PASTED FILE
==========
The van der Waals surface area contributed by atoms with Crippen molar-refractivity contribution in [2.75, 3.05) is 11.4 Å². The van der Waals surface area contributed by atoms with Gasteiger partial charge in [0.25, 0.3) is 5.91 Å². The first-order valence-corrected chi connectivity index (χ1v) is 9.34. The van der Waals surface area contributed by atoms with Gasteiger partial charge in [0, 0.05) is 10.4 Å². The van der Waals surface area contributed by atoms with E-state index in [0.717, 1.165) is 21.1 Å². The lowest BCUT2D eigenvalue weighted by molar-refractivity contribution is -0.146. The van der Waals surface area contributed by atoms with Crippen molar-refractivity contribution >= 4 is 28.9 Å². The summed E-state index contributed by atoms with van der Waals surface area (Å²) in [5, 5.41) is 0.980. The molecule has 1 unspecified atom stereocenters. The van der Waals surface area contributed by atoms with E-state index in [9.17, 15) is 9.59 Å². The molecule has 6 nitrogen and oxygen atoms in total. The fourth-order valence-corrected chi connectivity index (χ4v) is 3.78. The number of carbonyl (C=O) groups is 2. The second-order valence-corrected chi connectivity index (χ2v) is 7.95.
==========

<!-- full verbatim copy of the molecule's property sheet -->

The van der Waals surface area contributed by atoms with Crippen molar-refractivity contribution in [2.75, 3.05) is 11.4 Å². The van der Waals surface area contributed by atoms with Gasteiger partial charge in [0.25, 0.3) is 5.91 Å². The first-order valence-corrected chi connectivity index (χ1v) is 9.34. The van der Waals surface area contributed by atoms with Gasteiger partial charge in [0, 0.05) is 10.4 Å². The van der Waals surface area contributed by atoms with E-state index in [0.717, 1.165) is 21.1 Å². The lowest BCUT2D eigenvalue weighted by molar-refractivity contribution is -0.146. The van der Waals surface area contributed by atoms with Crippen molar-refractivity contribution >= 4 is 28.9 Å². The summed E-state index contributed by atoms with van der Waals surface area (Å²) in [5, 5.41) is 0.980. The molecule has 1 unspecified atom stereocenters. The van der Waals surface area contributed by atoms with E-state index in [9.17, 15) is 9.59 Å². The molecule has 6 nitrogen and oxygen atoms in total. The fourth-order valence-corrected chi connectivity index (χ4v) is 3.78. The number of carbonyl (C=O) groups is 2. The second-order valence-corrected chi connectivity index (χ2v) is 7.95.